Medicare For All – The Visible Challenge

Languishing in the New York State Legislature (since 1992) is a bill – The New York Health Act  (Medicare for All in New York State) – which has the potential to transform the lives of all NY State residents as well as serve as a model for the nation as a whole.

The (Richard) Gottfried/(Gustavo) Rivera bill – A5248/S3577 – would create a universal, comprehensive system of access to free, quality health care for all.  However, its chance of passage is almost non-existent.  Powerful forces including doctors, hospitals, pharmaceutical and insurance companies as well as some NYS legislators themselves are allied against it. Equally important is the absence of political will to execute meaningful change. Most of all we have a public (citizenry) that is poorly served and largely  unaware and disinterested in holding legislators accountable  for the quality, affordable health care that is central to a good life.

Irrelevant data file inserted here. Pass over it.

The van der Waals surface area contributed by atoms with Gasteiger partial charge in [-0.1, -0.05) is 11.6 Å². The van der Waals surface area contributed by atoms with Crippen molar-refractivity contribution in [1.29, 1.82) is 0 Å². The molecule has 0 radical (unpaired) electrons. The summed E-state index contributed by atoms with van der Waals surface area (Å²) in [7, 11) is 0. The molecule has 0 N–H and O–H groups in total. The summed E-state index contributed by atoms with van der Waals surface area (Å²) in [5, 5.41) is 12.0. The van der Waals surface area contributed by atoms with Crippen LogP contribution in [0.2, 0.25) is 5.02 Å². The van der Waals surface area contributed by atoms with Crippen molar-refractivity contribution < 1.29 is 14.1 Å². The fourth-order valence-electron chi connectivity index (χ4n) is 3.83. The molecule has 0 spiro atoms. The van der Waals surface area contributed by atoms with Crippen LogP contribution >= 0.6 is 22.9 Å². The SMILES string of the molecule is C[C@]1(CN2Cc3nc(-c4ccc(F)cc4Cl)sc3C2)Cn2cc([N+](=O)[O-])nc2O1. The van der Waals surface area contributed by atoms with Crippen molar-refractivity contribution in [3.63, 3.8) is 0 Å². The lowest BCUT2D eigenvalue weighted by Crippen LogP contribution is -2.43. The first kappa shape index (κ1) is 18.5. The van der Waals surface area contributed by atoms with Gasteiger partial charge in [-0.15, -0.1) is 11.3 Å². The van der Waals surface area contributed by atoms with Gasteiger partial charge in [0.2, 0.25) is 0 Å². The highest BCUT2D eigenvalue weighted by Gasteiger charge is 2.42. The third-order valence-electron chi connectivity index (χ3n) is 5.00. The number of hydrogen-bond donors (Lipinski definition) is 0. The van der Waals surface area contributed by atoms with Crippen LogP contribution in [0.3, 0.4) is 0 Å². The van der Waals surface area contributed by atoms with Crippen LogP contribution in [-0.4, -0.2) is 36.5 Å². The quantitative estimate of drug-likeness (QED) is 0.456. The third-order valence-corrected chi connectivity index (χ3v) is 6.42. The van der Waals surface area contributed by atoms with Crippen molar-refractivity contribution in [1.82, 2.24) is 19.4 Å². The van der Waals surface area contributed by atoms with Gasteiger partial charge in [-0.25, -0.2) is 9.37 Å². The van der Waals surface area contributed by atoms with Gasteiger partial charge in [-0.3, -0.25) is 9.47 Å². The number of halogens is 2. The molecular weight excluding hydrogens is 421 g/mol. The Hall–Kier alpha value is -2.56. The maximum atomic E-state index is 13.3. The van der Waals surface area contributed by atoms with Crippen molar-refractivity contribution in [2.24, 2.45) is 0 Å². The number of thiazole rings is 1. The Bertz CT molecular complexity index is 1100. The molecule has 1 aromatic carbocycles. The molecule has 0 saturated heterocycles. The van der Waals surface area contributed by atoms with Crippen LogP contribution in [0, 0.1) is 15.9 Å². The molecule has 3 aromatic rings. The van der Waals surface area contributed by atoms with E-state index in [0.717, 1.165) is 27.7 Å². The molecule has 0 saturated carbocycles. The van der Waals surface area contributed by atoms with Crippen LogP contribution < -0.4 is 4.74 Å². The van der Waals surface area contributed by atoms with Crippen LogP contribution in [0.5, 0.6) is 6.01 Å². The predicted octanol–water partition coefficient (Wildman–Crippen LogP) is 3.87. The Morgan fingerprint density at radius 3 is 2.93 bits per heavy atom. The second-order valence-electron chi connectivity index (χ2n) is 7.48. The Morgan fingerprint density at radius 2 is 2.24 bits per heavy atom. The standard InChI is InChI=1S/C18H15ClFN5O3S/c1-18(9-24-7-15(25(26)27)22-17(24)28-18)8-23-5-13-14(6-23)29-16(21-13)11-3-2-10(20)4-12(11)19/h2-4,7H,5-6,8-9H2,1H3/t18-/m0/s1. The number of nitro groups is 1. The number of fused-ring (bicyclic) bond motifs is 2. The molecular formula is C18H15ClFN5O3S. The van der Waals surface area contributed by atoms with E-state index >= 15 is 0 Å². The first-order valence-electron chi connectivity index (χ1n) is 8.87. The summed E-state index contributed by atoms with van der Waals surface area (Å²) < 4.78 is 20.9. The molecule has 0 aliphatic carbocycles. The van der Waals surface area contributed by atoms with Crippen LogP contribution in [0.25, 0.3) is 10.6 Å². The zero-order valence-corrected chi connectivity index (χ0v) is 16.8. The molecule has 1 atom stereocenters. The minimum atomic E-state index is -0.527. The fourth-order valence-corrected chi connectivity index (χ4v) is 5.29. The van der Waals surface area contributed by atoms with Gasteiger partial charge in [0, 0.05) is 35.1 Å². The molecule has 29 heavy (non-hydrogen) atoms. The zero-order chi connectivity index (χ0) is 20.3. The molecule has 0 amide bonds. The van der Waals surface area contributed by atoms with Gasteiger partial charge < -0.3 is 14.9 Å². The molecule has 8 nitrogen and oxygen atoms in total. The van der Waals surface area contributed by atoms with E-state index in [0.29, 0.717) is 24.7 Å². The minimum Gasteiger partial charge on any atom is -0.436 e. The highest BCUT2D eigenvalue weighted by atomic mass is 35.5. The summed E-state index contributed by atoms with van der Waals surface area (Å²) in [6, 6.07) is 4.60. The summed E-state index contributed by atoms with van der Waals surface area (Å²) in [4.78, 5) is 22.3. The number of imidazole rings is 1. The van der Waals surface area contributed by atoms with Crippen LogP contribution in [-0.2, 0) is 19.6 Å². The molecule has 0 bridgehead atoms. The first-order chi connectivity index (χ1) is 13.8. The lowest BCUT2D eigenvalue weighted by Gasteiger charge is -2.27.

We, in NYCADA, have always believed that quality health care is a right – not a privilege. Yet, the US is the only industrialized nation which does not offer free, universal, quality health care to all.

Progress toward that goal has been slow and painful.  Medicare (for the elderly) and Medicaid (for the poor) – results of 1960’s Great Society legislation – represent a giant step forward.  Passage and implementation of the Children’s  Health Insurance Plan (CHIP) represented another, much smaller but no less important, step.  The 2010 Affordable Care Act (Obamacare) which brought expanded health care to millions of uninsured American citizens changed the landscape and continues to do so despite being under siege by the Republican Party.